Mastercard partnered with mobile chip designing giant Qualcomm and wearable technology manufacturer Osterhout Design Group to develop an augmented reality (AR) shopping experience.
The AR experience incorporates Qualcomm’s R-9 AR smartglasses, Identity Check Mobile, iris authentication, and mobile payments via Masterpass.
The smartglasses will display digital descriptions of a physical product — such as its price — that a consumer looks at while shopping with them on. Consumers can then purchase items using Masterpass and verify their identity through an iris scan. The AR demo — which used clothes from Saks Fifth Avenue — was showcased at this week’s Money20/20 conference in Las Vegas. This showcase follows Mastercard’s recent partnership with Swarovski for a virtual reality (VR) shopping app.
As AR and VR technologies popularize, major opportunities for payments players will continue to open up.
- AR technology is popularizing. By 2022, global AR glasses shipments are projectedto hit 23 million units, up from 150,000 unit shipments in 2016. As consumer interest in AR technology increases, more opportunities to integrate payments — through shopping experiences like Mastercard’s, for example — will open up, allowing payment players to enter the space. Integrating a biometric authentication method like iris scanning can reassure consumers that their data is safe on this relatively unfamiliar purchasing platform.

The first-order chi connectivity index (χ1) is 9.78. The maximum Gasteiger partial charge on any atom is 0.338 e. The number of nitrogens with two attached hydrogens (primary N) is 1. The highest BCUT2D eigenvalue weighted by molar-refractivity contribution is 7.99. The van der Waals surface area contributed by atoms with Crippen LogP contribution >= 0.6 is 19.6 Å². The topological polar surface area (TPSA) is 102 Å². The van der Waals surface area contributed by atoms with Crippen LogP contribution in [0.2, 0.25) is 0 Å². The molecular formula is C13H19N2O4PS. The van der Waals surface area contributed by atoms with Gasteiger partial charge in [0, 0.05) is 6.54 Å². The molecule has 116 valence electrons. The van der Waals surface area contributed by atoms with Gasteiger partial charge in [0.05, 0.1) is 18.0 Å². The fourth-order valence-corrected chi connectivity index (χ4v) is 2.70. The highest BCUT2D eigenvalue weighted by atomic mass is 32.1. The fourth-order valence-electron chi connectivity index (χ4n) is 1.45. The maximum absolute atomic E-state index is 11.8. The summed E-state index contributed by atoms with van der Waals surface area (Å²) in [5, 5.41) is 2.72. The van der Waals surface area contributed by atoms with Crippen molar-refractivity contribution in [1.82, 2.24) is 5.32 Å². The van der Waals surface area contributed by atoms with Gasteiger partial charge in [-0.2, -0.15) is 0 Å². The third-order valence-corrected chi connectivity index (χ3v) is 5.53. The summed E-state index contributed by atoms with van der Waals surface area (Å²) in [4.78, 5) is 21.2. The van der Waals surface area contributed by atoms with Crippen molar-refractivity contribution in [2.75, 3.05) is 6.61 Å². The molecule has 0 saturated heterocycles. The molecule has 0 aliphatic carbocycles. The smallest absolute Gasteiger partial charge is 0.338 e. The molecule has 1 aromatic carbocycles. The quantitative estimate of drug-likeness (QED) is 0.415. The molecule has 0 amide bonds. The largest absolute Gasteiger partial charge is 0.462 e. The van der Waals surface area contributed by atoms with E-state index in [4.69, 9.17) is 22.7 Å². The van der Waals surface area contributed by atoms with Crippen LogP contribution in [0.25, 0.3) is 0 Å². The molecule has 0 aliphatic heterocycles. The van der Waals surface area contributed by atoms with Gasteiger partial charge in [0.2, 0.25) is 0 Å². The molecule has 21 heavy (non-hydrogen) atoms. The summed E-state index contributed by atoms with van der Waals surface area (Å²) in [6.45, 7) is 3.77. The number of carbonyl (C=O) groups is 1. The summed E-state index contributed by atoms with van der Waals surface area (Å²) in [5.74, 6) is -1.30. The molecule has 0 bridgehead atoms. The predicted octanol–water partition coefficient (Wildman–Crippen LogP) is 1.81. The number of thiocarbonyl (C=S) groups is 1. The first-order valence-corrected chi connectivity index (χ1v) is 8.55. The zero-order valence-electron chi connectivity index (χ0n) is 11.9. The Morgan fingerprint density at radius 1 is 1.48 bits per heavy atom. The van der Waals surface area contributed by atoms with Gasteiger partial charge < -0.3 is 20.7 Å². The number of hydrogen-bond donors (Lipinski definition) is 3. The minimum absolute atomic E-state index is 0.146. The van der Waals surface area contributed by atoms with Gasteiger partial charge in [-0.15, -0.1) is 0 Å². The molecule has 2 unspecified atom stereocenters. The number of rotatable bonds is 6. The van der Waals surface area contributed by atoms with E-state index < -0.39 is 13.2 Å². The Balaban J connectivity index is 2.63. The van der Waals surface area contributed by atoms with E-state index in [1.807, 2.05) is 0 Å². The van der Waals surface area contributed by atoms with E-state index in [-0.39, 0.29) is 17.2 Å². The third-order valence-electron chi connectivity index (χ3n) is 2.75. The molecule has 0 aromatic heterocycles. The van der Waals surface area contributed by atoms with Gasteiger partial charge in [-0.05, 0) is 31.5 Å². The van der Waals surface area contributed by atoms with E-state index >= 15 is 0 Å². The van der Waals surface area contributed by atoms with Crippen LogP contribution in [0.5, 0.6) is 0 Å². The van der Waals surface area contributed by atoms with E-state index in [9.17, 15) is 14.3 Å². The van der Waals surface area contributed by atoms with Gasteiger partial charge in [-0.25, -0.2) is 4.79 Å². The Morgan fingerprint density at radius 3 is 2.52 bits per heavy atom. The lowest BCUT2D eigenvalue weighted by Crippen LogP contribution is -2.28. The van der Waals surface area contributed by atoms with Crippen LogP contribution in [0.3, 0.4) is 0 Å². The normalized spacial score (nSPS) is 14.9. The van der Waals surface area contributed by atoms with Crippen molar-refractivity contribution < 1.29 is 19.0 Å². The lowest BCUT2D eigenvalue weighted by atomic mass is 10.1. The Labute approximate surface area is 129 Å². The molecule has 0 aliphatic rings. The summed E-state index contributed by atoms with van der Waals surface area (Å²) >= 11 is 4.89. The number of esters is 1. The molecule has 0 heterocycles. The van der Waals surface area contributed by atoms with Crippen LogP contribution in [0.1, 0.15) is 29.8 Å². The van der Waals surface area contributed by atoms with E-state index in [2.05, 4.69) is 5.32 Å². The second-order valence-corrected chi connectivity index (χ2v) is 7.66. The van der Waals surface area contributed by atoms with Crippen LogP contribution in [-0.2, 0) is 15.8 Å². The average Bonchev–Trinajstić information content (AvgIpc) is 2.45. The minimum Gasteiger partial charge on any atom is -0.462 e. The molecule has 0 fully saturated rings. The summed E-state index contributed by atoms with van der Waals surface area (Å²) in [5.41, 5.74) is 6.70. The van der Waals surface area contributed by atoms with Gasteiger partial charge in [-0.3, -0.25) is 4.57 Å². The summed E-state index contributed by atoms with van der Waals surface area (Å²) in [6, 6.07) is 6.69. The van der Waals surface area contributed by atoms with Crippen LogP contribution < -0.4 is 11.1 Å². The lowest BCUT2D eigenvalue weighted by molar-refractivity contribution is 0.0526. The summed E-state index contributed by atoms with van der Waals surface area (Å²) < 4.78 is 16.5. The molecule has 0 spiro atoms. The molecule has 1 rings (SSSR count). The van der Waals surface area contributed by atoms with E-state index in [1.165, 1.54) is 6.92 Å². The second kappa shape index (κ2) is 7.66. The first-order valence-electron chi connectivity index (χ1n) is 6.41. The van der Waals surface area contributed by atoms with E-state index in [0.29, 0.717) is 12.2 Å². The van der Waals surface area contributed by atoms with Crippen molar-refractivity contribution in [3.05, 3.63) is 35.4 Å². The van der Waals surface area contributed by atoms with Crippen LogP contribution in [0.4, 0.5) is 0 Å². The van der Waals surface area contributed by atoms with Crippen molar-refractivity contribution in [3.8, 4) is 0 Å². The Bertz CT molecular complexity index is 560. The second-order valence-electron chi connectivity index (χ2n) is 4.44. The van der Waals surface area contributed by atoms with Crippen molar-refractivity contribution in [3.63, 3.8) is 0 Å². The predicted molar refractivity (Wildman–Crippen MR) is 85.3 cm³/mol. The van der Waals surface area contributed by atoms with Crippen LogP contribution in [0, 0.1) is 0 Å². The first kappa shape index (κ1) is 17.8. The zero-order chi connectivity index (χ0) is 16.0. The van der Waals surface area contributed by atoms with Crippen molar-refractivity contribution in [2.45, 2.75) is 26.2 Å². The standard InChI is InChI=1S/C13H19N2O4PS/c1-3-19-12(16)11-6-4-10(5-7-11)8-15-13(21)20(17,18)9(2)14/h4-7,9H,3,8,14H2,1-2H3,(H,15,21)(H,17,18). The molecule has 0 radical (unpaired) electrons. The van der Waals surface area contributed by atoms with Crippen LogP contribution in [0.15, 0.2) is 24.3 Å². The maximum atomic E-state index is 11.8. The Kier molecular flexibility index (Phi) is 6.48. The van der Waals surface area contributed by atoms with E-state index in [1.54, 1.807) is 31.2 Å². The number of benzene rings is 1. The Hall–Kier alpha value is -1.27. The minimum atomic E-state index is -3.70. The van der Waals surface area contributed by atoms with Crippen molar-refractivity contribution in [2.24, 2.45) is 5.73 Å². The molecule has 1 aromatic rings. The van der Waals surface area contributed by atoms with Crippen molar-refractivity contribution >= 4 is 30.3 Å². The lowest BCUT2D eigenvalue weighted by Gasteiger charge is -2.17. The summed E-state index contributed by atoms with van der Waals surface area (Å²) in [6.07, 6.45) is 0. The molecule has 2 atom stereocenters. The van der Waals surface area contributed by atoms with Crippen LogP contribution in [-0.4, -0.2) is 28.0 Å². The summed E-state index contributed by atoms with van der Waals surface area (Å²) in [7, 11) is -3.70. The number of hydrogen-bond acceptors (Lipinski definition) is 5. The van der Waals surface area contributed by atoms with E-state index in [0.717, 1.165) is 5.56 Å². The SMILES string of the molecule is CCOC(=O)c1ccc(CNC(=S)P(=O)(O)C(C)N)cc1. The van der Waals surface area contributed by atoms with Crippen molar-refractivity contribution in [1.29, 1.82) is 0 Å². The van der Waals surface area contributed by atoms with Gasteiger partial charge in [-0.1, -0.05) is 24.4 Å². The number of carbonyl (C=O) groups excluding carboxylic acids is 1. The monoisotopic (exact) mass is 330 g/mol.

- Payment firms are seeking ways to take advantage of the rising popularity in this space. Worldpay — Europe’s largest merchant acquirer — recently launched a VR payment offering targeting VR game producers. And as more retailers innovate with AR and VR — Ikea launched an AR app allowing consumers to digitally see how furniture would look in their homes, for instance — it will present even more opportunities for payment players to get involved and grab a share of the market.
- Provides an overview of the numerous applications of AI in retail, using case studies of how retailers are currently gaining an advantage using this technology. These applications include personalizing online interfaces, tailoring product recommendations, increasing the relevance of shoppers search results, and providing immediate and useful customer service.
- Examines the various challenges that retailers may face when looking to implementing AI, which typically stems from data storage systems being outdated and inflexible, as well as organizational barriers that prevent personalization strategies from being executed effectively.
- Gives two different strategies that retailers can use to successfully implement AI, and discusses the advantages and disadvantages of each strategy.
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